After I was pulled off the wait list, the University’s acceptance letter fashioned itself in a way I didn’t. Yet Walker Percy insists that “there is no fashion so absurd, even grotesque, that it cannot be adopted, given two things: the authority of the fashion-setter (Dior, Jackie Onassis) and the vacuity or noughtness of the consumer.” Many students enter a Notre Dame fashioned as their dream school; many later fashion their undergraduate years as the best years of their lives. We are ND. Continue reading “Welcome Home”
With a smile on her face, I recently saw a bright young woman go straight to Professor David Solomon and hug him. I’ve seen this happen with many of Professor Solomon’s former students. They return to campus and light up when they see him, almost as if they are seeing their father after a long absence.
When I entered Notre Dame in the fall of 2009, not much time passed before I sat in his office with a couple of other freshmen and had a conversation about how we wanted to write tracts about what it means to be a Catholic university. I think starry-eyed students like us helped Professor Solomon to be ever-creative in his efforts to promote Notre Dame’s Catholic identity, from founding the Center for Ethics and Culture to beginning the Fund to Protect Human Life. I wonder if students have been doing this since he joined Notre Dame’s philosophy faculty in 1968. Continue reading “The End of an Era”
A couple of years before he became Pope John Paul II, Cardinal Karol Wojtyla wrote to a Polish woman: “God gave you to me and made you my vocation.” The letter was one of more than 700 saved letters between he and Anna-Teresa Tymieniecka, a Polish-American philosopher he met in 1973. The year before Wojtyla’s letter, Anna-Teresa had supposedly written that “she desired to be in his arms and remain there in happiness.” He gave her a scapular he had received from his father at his first communion. She sent him pressed flowers and photographs from her home. Their deeply intimate relationship lasted his lifetime, continuing as she read to him on his deathbed. The whole time she was married to Harvard economist Hendrik Houthakker. Continue reading “The Emotional Affair of John Paul II”
I’ve written Observer columns for three years now. Some columns have received a lot of positive feedback, and some have — rightfully — endured considerable criticism. Writing for the Observer, or any paper, can be a great way to engage in the life of your community and to contribute to dialogue on a number of important issues. Unfortunately, a lot of people who have good things to say can be ineffective when it comes to actually communicating their ideas. Here are some things that I’ve learned from writing. Continue reading “So You Want to Write a Column…”
This fall, a friend began her life as a Carmelite nun. Becoming a cloistered nun is, in a way, like choosing your death. Though she’s just reached her mid-twenties, I may never see or hear from her again. She can only receive visitors a year after her entrance, six years after, and 25 and 50 after. In between, time stops, and our last contact gives a final imprint, our lasting memory of each other. Continue reading “My Friend the Carmelite”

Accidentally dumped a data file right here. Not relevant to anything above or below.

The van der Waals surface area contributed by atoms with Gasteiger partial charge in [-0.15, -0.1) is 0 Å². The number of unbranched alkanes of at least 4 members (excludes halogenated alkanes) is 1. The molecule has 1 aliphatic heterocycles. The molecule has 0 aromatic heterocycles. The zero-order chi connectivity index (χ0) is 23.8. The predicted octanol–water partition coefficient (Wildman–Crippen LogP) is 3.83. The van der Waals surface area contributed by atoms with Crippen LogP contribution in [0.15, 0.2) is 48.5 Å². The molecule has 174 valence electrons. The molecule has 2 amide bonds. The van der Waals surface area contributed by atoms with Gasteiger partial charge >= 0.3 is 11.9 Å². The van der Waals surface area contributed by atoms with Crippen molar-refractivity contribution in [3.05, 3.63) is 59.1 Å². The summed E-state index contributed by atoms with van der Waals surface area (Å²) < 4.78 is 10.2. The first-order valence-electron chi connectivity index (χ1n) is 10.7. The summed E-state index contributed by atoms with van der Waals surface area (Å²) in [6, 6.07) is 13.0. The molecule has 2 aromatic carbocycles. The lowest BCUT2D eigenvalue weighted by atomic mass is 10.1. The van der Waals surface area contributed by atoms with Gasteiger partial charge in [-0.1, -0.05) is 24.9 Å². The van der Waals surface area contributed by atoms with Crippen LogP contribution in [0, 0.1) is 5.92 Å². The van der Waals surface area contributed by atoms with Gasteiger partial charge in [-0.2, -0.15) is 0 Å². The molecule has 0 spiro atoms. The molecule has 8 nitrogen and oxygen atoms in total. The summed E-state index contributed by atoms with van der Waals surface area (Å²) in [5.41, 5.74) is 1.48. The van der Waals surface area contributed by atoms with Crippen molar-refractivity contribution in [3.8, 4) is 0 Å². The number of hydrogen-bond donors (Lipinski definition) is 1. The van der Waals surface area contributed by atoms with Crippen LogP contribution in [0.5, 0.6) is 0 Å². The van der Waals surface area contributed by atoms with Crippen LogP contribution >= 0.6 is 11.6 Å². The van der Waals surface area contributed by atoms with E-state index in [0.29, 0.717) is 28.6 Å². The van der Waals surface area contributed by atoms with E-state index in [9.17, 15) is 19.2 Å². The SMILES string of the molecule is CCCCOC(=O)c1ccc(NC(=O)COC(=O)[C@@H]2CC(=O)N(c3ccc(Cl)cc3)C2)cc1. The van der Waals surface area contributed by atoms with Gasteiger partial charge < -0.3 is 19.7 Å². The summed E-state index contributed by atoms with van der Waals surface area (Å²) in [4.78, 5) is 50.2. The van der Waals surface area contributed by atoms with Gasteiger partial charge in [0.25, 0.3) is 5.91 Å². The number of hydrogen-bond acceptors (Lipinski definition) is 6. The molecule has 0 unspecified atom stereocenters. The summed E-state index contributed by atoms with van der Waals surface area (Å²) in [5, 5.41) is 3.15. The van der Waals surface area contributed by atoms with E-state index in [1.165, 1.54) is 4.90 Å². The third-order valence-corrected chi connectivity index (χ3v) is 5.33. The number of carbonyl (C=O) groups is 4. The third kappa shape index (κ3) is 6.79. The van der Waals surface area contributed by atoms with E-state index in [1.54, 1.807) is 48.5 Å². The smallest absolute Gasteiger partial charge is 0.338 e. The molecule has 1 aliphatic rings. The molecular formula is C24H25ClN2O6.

Conversations about suicide can be awkward. A number of my friends have said that they don’t understand what would cause someone to make that decision. But there’s an answer within Catholic theology. Continue reading “Catholic Theology and LGBTQ Suicide”
My education at Notre Dame focused significantly on the ancient and medieval world. More than fifty of my 132 credits were on languages, cultures and ideas prior to the modern era, and these classes shaped the way I viewed my own life. I suspect the ways in which I lived and spoke were countercultural, not necessarily deliberately, but because many of my intellectual categories and contexts for thinking about life predated those of the contemporary world by millennia. Continue reading “Love in the Landfill”
I deserved it. There’s no doubt in my mind that it was a decision of retributive justice. I had broken the rules, and removal from my dorm was a reasonable response. Continue reading “When I Was Kicked Out of My Dorm”
Notre Dame students look at porn. It’s just a fact. In 2013, I conducted a very informal survey of more than 400 Notre Dame students on pornography use. Sixty-three percent of men and 11 percent of women admitted to viewing porn while on campus.
I don’t know entirely what to do with this fact. I don’t like pornography. I agree with Timothy Bradley and Hailey Vrdolyak’s recent claim that “pornography use erodes our ability to love real persons.” And yet, the lack of “real persons” is precisely what makes pornography so attractive. Continue reading “Why Look at Porn?”
A philosophy professor once told me the truly adult decisions are the ones we make in the face of an unforeseen future. Maybe this is why for some a tattoo is a rite of passage. It marks a significant event, an obstacle overcome, a new beginning or a personal commitment. It marks a memory to be remade daily. Continue reading “I Got a Tattoo”